The Bad Mood

Have you ever noticed how bad moods can strike no matter how your life is going and no matter what mood you started out with? Being human is not always easy. Expecting yourself to be continuously easy-breezy and happy is not realistic, and it sets you up for disappointment. The fact is, bad moods happen! Sometimes bad moods are the result of outer pressures in your life, like the flat tire, the whiney kids, or the slowpoke driving in front of you when you’re already running late. Other times, bad moods result from inner conditions like excessive negative thinking, not getting enough sleep, or too much caffeine or sugar. A bad mood could even be the culmination of multiple inner and outer causes. And many times bad moods just seem to arise out of nowhere, for no discernible reason. Here are some suggestions to help you deal mindfully and skillfully with a “bad mood”: 1. Recognize and acknowledge that you are in the midst of a bad mood. This may sound obvious, but it requires your mindful awareness of the present moment. To determine your mood, stop everything you’re doing and feel what’s going on in your body, heart, and mind. If your internal state feels heavy, dark, agitated, angry, sad, impatient, or dull with malaise, you’re dealing with a challenging mood. 2. Remember that bad moods are temporary. Try to see your moods as passing weather patterns that inevitably change over time. With consistent mindful awareness, you’ll notice that moods are fluid and ever-changing. 3. Accept your present mood state. We usually have no problem accepting great or neutral mood states, but we tend to resist unpleasant moods. Practice accepting whatever mood state is present—especially the challenging ones! 4. Engage in helpful self-care. Most of us are so busy trying to plow through our long to-do lists that we can easily overlook essential self-care practices: If you are sleep-deprived and have the opportunity, take a short nap. If your blood sugar is low, eat a healthy meal or snack. If you are feeling overwhelmed, ask for support or take some time away from any challenging tasks if possible. No matter how you’re feeling, find time for mindful meditation practice. This will cultivate a calmer, more peaceful mind. 5. Don’t take your bad mood personally. When you regard your poor mood as a personal deficiency, you are giving it power over you. This strengthens the bad mood, making it even worse. Here are some indications that you are taking the bad mood personally: Resistance: You resist the mood by refusing to acknowledge it. You may pretend to feel fine or perhaps you try to distract yourself by seeking pleasure....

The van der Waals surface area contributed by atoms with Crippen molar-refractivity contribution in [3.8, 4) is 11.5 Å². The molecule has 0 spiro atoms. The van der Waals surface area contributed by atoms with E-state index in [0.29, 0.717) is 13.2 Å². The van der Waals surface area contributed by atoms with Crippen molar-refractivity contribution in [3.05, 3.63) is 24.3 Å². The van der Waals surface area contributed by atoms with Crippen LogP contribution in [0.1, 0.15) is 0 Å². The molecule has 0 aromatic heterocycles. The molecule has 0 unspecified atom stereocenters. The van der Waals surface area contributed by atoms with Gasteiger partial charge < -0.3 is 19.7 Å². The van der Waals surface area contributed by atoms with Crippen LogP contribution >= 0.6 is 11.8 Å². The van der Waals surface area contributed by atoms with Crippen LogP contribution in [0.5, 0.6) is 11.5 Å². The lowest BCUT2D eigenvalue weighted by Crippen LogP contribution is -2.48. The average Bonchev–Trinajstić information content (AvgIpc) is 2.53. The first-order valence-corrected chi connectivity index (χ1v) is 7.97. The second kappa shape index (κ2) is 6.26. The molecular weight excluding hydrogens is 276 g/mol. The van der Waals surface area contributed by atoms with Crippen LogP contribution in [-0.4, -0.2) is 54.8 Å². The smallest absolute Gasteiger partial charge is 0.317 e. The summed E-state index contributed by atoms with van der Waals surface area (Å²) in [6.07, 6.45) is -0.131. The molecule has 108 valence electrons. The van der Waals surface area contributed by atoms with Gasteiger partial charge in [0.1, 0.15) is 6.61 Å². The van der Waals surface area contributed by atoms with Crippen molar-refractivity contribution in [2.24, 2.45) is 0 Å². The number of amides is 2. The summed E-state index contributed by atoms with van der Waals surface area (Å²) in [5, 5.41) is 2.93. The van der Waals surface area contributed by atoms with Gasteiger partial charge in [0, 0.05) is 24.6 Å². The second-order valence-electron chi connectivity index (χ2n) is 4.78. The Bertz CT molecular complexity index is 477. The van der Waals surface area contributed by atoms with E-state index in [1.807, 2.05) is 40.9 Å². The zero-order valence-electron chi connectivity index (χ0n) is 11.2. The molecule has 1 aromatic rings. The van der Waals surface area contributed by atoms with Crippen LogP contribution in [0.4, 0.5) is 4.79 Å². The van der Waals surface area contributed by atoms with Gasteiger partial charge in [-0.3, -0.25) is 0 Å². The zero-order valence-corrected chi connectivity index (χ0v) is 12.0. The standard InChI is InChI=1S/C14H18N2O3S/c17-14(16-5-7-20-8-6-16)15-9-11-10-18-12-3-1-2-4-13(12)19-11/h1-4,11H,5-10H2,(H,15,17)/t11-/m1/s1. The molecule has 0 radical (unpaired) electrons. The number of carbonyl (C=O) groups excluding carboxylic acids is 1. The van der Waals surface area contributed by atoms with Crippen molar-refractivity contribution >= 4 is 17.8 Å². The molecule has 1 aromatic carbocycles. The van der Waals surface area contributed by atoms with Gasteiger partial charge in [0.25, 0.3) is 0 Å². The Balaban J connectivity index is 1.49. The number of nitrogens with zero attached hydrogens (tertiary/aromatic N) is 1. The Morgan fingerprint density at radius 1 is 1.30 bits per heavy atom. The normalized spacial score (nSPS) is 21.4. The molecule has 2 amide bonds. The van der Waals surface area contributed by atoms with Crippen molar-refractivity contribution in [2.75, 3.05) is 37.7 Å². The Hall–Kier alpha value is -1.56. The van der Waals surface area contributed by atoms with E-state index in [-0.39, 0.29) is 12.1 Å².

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Arresting Restlessness (Part II)